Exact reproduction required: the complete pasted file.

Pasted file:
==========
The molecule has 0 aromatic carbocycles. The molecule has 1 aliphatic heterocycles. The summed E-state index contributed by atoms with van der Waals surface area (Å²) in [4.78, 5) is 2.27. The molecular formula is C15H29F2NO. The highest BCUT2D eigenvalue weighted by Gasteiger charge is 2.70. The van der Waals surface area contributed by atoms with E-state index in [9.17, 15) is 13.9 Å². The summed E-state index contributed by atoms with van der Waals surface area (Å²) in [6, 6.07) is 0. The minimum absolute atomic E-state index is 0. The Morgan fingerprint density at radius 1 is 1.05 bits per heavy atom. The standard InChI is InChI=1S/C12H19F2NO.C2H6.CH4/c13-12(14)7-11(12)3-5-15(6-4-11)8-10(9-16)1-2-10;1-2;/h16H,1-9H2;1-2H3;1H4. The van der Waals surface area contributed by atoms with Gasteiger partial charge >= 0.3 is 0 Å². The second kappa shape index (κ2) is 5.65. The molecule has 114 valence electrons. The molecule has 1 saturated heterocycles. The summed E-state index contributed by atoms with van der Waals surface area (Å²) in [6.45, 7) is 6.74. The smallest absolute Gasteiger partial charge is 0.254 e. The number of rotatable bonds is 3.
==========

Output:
The molecule has 0 aromatic carbocycles. The molecule has 1 aliphatic heterocycles. The summed E-state index contributed by atoms with van der Waals surface area (Å²) in [4.78, 5) is 2.27. The molecular formula is C15H29F2NO. The highest BCUT2D eigenvalue weighted by Gasteiger charge is 2.70. The van der Waals surface area contributed by atoms with E-state index in [9.17, 15) is 13.9 Å². The summed E-state index contributed by atoms with van der Waals surface area (Å²) in [6, 6.07) is 0. The minimum absolute atomic E-state index is 0. The Morgan fingerprint density at radius 1 is 1.05 bits per heavy atom. The standard InChI is InChI=1S/C12H19F2NO.C2H6.CH4/c13-12(14)7-11(12)3-5-15(6-4-11)8-10(9-16)1-2-10;1-2;/h16H,1-9H2;1-2H3;1H4. The van der Waals surface area contributed by atoms with Gasteiger partial charge >= 0.3 is 0 Å². The second kappa shape index (κ2) is 5.65. The molecule has 114 valence electrons. The molecule has 1 saturated heterocycles. The summed E-state index contributed by atoms with van der Waals surface area (Å²) in [6.45, 7) is 6.74. The smallest absolute Gasteiger partial charge is 0.254 e. The number of rotatable bonds is 3.